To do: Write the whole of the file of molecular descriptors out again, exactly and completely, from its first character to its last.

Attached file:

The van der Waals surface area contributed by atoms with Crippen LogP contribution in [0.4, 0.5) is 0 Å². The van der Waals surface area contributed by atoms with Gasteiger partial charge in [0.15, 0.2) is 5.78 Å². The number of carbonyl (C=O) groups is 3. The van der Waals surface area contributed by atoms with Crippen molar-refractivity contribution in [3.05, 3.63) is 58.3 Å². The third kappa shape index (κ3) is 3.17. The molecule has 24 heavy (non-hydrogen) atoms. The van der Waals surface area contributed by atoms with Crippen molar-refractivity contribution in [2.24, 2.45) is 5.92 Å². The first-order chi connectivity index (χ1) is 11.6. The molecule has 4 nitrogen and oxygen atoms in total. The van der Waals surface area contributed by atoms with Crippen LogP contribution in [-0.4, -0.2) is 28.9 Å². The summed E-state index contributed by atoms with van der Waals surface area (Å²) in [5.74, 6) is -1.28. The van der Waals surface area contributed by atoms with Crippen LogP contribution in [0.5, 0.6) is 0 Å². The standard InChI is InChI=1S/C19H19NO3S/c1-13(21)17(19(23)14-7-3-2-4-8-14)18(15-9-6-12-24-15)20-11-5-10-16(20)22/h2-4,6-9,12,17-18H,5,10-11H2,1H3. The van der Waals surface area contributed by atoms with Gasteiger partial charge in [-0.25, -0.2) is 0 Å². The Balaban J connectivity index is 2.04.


The van der Waals surface area contributed by atoms with Crippen LogP contribution in [0.4, 0.5) is 0 Å². The van der Waals surface area contributed by atoms with Gasteiger partial charge in [0.15, 0.2) is 5.78 Å². The number of carbonyl (C=O) groups is 3. The van der Waals surface area contributed by atoms with Crippen molar-refractivity contribution in [3.05, 3.63) is 58.3 Å². The third kappa shape index (κ3) is 3.17. The molecule has 24 heavy (non-hydrogen) atoms. The van der Waals surface area contributed by atoms with Crippen molar-refractivity contribution in [2.24, 2.45) is 5.92 Å². The first-order chi connectivity index (χ1) is 11.6. The molecule has 4 nitrogen and oxygen atoms in total. The van der Waals surface area contributed by atoms with Crippen LogP contribution in [-0.4, -0.2) is 28.9 Å². The summed E-state index contributed by atoms with van der Waals surface area (Å²) in [5.74, 6) is -1.28. The van der Waals surface area contributed by atoms with Crippen LogP contribution in [0.5, 0.6) is 0 Å². The standard InChI is InChI=1S/C19H19NO3S/c1-13(21)17(19(23)14-7-3-2-4-8-14)18(15-9-6-12-24-15)20-11-5-10-16(20)22/h2-4,6-9,12,17-18H,5,10-11H2,1H3. The van der Waals surface area contributed by atoms with Gasteiger partial charge in [-0.25, -0.2) is 0 Å². The Balaban J connectivity index is 2.04.